They say the grass is always greener on the other side, and in the case of this Women’s World Cup, it is (“Matildas’ run shaking up sporting landscape”, August 11)! How refreshing to watch games without advertisers’ branding all over the field and to have national team jerseys that have not been defaced and devalued with some sponsor’s logo. Oh, and the football, simply magnifique! Trevor Watson, Allambie Heights
The decision to drop Michael Hooper from the Wallabies World Cup squad is an appalling decision (“‘Terrible phone calls’: Cooper, Hooper and Ikitau out of Wallabies World Cup squad”, August 11).
Since his debut with the Brumbies in 2010, Hooper has devoted himself to Australian Rugby at club, state and international level. His replacement as captain is a player who long ago bid farewell to Australian rugby to pursue the big money on offer overseas and has spasmodically represented his country in the interim.
Hooper has struggled with injury this season but deserves selection solely on his service to the game and surely could be used against minnows Georgia and Portugal in the pool games, thus affording him a fitting exit. Mike Kenneally, Manly
Why are banks criticised for making a profit?
Chris Richardson brings a different perspective to the role of finance (“Ten billion reasons to hate banks? It’s not so simple”, August 11). In Australia, we often forget that access to a bank is a privilege, one not yet enjoyed by 1.4 billion adults around the world, according to the World Bank. It is easy to take for granted the ease with which nearly 100 per cent of Australians can open a bank account, whereas in many countries in Africa and Asia the rate of financial inclusion is 25 per cent or less. Organisations such as World Vision seek to bring the same opportunity to the poor, most of whom are women, so that they can also make use of appropriate financial services to expand a small business and save for their children’s food, education and healthcare. Clay O’Brien, Mosman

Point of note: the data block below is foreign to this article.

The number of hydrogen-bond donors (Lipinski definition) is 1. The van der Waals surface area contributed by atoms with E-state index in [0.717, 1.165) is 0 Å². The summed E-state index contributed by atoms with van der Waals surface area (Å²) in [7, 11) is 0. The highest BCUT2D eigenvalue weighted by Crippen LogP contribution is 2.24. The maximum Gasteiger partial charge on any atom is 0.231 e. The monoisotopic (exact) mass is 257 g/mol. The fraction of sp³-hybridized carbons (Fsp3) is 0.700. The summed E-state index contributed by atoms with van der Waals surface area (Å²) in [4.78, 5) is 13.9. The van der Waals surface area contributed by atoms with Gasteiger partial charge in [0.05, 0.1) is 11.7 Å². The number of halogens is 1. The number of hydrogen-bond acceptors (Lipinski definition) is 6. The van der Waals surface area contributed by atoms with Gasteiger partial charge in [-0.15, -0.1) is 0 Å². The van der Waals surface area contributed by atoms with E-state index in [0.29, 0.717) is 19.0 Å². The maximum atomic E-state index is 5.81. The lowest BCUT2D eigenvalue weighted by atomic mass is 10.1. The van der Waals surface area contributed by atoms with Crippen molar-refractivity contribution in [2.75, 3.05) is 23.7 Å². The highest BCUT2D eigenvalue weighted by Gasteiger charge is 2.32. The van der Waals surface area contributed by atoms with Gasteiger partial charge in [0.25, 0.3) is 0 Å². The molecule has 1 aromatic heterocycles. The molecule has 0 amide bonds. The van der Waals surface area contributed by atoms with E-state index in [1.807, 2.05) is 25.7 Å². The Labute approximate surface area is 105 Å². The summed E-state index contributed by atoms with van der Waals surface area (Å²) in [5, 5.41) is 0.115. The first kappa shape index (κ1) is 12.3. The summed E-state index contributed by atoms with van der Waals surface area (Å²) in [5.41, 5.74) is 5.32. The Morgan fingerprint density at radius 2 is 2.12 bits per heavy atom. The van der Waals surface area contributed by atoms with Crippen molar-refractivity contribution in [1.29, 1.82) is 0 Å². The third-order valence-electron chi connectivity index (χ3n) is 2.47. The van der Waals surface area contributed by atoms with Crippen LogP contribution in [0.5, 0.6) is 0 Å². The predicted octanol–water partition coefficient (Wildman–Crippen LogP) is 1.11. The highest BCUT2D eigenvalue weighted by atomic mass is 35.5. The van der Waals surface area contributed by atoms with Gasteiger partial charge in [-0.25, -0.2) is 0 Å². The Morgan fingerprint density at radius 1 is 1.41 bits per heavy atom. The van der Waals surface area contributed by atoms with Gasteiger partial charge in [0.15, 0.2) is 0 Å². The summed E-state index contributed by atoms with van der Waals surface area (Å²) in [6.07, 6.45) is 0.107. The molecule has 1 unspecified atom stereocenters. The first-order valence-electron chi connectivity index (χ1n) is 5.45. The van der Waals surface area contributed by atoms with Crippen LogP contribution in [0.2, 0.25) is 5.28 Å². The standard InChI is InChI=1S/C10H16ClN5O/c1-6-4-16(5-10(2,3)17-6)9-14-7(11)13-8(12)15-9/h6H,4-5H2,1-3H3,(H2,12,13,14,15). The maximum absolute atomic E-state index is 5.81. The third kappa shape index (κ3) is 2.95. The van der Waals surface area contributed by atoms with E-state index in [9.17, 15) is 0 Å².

Why criticise a bank for making a record profit (Letters, August 11)? A business exists for one reason only, to make a profit and preferably to improve on that profit as each year follows. Gaining market share is one way to increase profit, raising prices another, but whatever Matt Comyn and his staff are doing, their strategy is successful. Increased profit is to be lauded not criticised as obscene. Profit comes from thought; the definition of a strategy that will increase sales and profit. Those who design the strategy and carry it out, deserve reward. Bill Widerberg, Dover Heights
Your CBD column reports on Labor Party Inner West councillors refusing to fight for improvements to Victoria Road (“Victoria Rd’s Secret”, August 11). Sadly, we are increasingly witnessing an all too frequent attitude among some politicians who prefer to play politics rather than fight for the community they were elected to serve. It is outrageous that nearly a quarter of a million dollars was spent by the Inner West Council (controlled by Labor by a slim margin) on a master planning process, only for those Labor politicians to then refuse to share that information with the people of the Inner West. Michael Davis, Balmain East
Having served for over a decade as both a Parish Councillor and a Synod representative for a Sydney Anglican parish (St John’s Parramatta) I strongly suspect that Rob Stokes’ call for old vacant church buildings to be redeveloped as affordable social housing will produce far less properties for redevelopment than Stokes anticipates (“Old churches could be the answer to our prayers for new housing”, August 11). This is due to two main misunderstandings, one on the part of Stokes, and another by the wider community. While Stokes informed readers that “campus-style worship centres (have) replaced many small, centrally located local churches” the reality is that most Christians still meet in those small churches. The second misunderstanding from the wider community is that denominations are highly centralised whereas, at least for the Protestant ones, they’re deliberately designed to be quite decentralised. So getting approval to sell a property is quite difficult – the local church members are generally passionate about their church and will fight tooth and nail to keep it open, and when they send representatives to denominational decision-making bodies like Synod, the standards they vote for that must be met in determining that a church is truly dead and can’t be revived are set quite high. Roger Gallagher, Merrylands